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I Thought Cloud Meant No Hardware and No Software?

CLOUD. Cloud? Cloud! I think everyone resolutely agrees cloud is the future. In fact, writing that sentence already feels a little antiquated. We could have all agreed that cloud was the future back in 2010. Now we are nearing the end of 2017, cloud is a certainty. The debate pretty much feels like it is over.

Except no one, it seems, has told the telecoms market.

Before the inevitable backlash in the comments section, I want to clarify my definition of Cloud.

  1. A Cloud system has no hardware or software on site.
  2. A Cloud system is hosted in multiple data centers and has global reach.
  3. A Cloud system needs to have active-active redundancy.

Using the above definition, taking a single server, throwing it into a DC somewhere then connecting a couple of customers to it, is NOT a cloud telecoms system. At best it is a Hosted service (there is a difference between hosted systems and cloud systems) at worst it is an A-level computer science project.

We could have all agreed that cloud was the future back in 2010. Now we are nearing the end of 2017 and cloud is a certainty. Except no one, it seems, has told the telecoms market.

 

The state of cloud in telecoms vs non-telecoms

Let’s look at some non-telecoms clouds and see how they match up to the three rules above.

  • Salesforce – A True Cloud! No hardware or software, multiple data centers, global reach and full redundancy.
  • Amazon Web Services – Another True Cloud! No hardware or software, multiple data centers, global reach and full redundancy.
  • Google Docs – Again, it’s a true Cloud! No hardware or software, multiple data centers, global reach and full redundancy.

Now let’s take a look at some of the Cloud PBX systems out there. Well, they don’t stack up so well.

Firstly (and the most important) rule of cloud – No hardware or software on site. That’s a problem for phone systems. After all, you need to make and receive calls. Traditionally, these are either physical desk phones or softphones, installed onto the user’s computers. Straight away we are failing the cloud test.

Why is the no hardware/no software rule of cloud so important? It’s all to do with effort. Imagine having to physically wire in 100 desk phones into an office or install and configure software onto 100 machines? Then you have to support and maintain them in the face of every user making a reasonably concerted effort to break them. A PBX system with onsite hardware/software is not a Cloud PBX system.

Here at Natterbox, we have been thinking about this for quite a while. There are a few Cloud PBX companies out there who, like Natterbox, have items 2 and 3 ticked on the Cloud service test. But no one seemed to have an answer to item 1. We absolutely wanted to get away from on-site hardware and software. But how? After all, you have to be able to answer a phone call on something.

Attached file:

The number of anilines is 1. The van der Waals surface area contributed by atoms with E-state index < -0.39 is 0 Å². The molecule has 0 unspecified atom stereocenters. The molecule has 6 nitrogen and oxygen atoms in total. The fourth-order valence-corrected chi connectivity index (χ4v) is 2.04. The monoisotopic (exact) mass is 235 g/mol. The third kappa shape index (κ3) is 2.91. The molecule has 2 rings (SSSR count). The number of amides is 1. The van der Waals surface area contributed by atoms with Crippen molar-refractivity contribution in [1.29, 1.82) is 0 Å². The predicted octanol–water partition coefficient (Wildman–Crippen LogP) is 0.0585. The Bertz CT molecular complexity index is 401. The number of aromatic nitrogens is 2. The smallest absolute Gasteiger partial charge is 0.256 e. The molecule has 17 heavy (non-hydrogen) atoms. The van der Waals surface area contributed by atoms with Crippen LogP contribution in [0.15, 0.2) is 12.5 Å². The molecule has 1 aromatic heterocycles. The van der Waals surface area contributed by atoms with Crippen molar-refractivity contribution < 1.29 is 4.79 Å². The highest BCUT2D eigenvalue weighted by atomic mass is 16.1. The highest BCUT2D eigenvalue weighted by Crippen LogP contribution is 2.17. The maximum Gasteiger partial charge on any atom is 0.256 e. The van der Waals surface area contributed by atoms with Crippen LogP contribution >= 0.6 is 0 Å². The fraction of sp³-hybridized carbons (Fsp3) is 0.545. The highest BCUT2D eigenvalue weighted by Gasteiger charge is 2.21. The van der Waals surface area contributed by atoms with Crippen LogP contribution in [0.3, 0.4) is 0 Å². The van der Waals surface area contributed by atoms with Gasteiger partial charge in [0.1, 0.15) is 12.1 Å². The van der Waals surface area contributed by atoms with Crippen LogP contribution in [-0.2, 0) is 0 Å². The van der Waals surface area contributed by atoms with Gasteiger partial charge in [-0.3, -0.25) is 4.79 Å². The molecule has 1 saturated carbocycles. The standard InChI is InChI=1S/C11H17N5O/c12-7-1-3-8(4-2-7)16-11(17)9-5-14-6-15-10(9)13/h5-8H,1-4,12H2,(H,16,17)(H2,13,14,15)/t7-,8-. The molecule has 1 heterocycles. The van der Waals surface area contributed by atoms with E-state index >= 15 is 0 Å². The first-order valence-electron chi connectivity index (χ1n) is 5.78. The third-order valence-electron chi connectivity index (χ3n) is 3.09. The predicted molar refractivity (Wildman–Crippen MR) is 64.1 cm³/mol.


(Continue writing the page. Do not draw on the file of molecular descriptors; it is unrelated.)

So we have done something new. We have taken our Salesforce CTI adaptor combined it with our own, bespoke WebRTC implementation. What does this mean? It means that Salesforce is now your telephone! Log into Salesforce and you get the Natterbox CTI adapter:

james radfort writes about i thought cloud meant no hardware no software this is a screenshot of the natterbox cti open in salesforce

 

Easy to use and powerful. But there are many CTI adapters on the market, what makes this one different? Well, this one is actually a full telephone. All you need is a PC with a microphone and speakers and you are in business. No need to install any software on the machine. Natterbox have implemented the audio stream directly into Salesforce.

So what does this mean for refreshing my telecoms system? Well, the deployment now becomes:

  1. Buy Natterbox service.
  2. Turn on Natterbox components in Salesforce (all available via the Salesforce App Exchange)
  3. Select what users you want to use Natterbox
  4. Next time the users log into Salesforce, they are automatically logged into Natterbox CTI and presented with their telephone.
  5. Done.

 

So what are the positive implications for me if I use Natterbox?

No more re-cabling the office for desk phones, no annoying bits of software to install. This is especially good news for companies with multiple offices as there is no need to do anything on site.

It is worth noting that this ease of setup does not come at the expense of functionality. The entire service is run by the Natterbox Cloud PBX platform which has been powering our enterprise clients for over 7 years. All the contact centre, IVR, Reports, Recording and advanced routing Natterbox has been offering for years is still there but it’s also now configured directly though Salesforce.

And what about people who don’t use Salesforce? Natterbox has a standalone webphone too, that is accessed through your web browser. Non-Salesforce users still get the same Cloud PBX experience as Salesforce users.

Here at Natterbox, we are looking for new ways to embrace the cloud. We strongly believe that telecoms does not need to be behind the curve when it comes to cloud. All the problems that make refreshing your telecoms system hard can be solved. Sometimes it just takes a new way of looking at things. There is still a way to go but the new Natterbox Advanced Voice Services for Salesforce means we are taking bold steps into the era of ‘true’ Cloud PBX.

 

James Radford

Product Manager

Natterbox

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